Cooper did a really good job highlighting some of the issues that come with teaching and studying the writing process. The second paragraph where she said, “Motivation for the paradigm shift in writing theory perhaps came first from writing teachers increasingly disenchanted with red-inking errors, delivering lectures on comma splices or on the two ways to organize a comparison-contrast essay, and reading alienated and alienating essays written from a list of topic sentences or in the five-paragraph format” (364). She goes on to say that methods were developed that focused more on content and less on form. This passage really resonated with me and my college experience. Through my college years I have realized just how ineffective my writing classes in high school have been because they focused more on the form and less on the content. Due to this, early writing classes in college have had to focus on teaching us to ‘unlearn’ what we had been taught previously instead of expanding on previous knowledge. Rather than focusing on developing ideas, and explaining said ideas in a clear and flowing manner, I instead focused on making sure each paragraph followed the correct format, even if that format disrupted the natural rhythm of the paper.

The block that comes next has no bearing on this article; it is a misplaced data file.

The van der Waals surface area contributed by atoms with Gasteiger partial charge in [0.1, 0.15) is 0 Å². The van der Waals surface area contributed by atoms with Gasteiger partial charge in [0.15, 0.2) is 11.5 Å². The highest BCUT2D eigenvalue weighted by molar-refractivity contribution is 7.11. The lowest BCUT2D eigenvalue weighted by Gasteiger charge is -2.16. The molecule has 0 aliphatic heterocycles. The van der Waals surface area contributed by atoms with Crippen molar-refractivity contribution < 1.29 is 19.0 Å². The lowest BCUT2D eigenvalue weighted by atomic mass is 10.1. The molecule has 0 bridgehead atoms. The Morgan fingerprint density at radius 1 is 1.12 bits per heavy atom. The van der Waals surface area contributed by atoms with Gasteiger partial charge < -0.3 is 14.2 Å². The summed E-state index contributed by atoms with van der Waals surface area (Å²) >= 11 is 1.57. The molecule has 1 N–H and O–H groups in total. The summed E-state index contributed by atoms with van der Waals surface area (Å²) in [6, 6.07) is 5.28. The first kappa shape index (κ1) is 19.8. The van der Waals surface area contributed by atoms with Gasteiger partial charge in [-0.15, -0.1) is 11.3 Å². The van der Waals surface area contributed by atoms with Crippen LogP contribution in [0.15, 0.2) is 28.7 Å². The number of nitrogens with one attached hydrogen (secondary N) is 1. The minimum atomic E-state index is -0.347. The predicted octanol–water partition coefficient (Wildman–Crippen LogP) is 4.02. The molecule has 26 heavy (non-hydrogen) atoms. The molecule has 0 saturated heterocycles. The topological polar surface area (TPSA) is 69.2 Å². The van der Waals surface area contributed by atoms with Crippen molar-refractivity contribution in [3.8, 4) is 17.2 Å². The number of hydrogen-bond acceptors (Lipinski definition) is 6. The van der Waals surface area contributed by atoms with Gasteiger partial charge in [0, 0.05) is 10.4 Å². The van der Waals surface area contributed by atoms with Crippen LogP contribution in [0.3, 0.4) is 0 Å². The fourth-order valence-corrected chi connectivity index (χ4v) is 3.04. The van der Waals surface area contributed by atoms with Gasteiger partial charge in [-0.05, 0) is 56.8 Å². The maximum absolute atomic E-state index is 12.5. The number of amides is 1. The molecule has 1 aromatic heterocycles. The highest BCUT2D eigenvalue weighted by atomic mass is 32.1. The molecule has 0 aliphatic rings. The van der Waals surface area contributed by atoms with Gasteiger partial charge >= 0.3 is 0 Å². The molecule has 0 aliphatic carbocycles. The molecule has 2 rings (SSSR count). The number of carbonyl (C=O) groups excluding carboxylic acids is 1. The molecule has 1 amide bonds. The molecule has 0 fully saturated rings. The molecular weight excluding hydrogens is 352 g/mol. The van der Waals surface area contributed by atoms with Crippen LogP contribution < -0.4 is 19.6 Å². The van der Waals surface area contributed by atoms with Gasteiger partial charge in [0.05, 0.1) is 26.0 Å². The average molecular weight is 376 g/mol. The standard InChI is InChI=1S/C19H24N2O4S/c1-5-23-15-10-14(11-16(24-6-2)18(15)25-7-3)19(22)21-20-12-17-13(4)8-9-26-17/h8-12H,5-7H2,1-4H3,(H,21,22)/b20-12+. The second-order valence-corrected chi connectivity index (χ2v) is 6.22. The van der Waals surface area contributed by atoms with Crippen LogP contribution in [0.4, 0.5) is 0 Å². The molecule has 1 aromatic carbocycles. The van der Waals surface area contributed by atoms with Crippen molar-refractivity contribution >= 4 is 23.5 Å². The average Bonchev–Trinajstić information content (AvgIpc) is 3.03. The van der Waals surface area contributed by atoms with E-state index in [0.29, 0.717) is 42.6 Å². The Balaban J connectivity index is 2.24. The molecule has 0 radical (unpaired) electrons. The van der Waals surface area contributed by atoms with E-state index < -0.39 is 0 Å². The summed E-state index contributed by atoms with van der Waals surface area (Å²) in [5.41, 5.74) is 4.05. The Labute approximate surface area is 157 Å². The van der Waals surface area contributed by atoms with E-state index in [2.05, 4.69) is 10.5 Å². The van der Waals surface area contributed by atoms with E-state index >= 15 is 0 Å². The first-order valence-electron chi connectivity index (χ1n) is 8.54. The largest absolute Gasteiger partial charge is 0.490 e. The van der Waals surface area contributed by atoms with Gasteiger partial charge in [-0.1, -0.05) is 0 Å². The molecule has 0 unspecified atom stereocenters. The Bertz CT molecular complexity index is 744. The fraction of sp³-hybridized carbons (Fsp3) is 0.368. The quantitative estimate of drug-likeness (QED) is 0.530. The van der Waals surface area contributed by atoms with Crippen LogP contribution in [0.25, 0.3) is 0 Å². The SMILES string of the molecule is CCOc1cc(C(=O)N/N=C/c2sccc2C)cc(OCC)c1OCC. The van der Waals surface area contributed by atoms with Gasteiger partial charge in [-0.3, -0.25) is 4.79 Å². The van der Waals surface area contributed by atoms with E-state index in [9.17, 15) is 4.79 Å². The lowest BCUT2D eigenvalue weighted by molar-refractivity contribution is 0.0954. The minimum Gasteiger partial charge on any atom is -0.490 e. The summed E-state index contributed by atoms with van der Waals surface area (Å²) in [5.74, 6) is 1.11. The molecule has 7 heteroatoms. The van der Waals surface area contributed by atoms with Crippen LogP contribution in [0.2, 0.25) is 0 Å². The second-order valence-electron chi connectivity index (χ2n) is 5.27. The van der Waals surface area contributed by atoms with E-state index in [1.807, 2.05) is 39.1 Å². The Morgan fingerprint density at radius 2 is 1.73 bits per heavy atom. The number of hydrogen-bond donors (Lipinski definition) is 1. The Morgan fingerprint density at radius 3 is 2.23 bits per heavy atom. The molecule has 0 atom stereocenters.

Since I am going to school for two degrees I have had the unique opportunity to explore the different writing styles that are allowed in two departments: English Writing and Religious Studies. The interesting thing about this is that an outsider might assume that the writing major would require one to follow a much stricter guideline in terms of style, format, etc., but that has not been the case at all. In the writing department I have been allowed much more freedom in terms of how I choose to write, whereas in the religious studies department I am expected to adhere to “writing rules’. Another example of this is when I took an Art History class last semester where I was docked for not following the five-paragraph format. In this sense, Cooper’s concept of audience and how it is such a complex relationship to “imagine’ within both the cognitive model and the ecological model. As Cooper puts it, “whether the writer is urged to analyze or invent the audience, the audience is always considered to be a construct in the writer’s mind” 370. Cooper then points out through the ecological model that “by focusing our attention on the real social context of writing, it enables us to see that writers not only analyze or invent audiences, they more significantly, communicate with and know their audiences” (371). This was an incredibly crucial line to me because it put into words how I viewed audience through my experience with different professors and different departments. Through the social context of writing I was able to better understand which professor I was writing for so that I could craft my writing accordingly. By working through those conflicting expectations I think I was able to improve my writing and increase the type of writing that I was able to do. Genre-wise, I now can better understand the difference between writing an academic article in the religious studies field meant for other members of the field versus writing an article meant for those outside of the field. In this sense, viewing audience through the ecological model, I was able to better see “the web” that Cooper spoke of.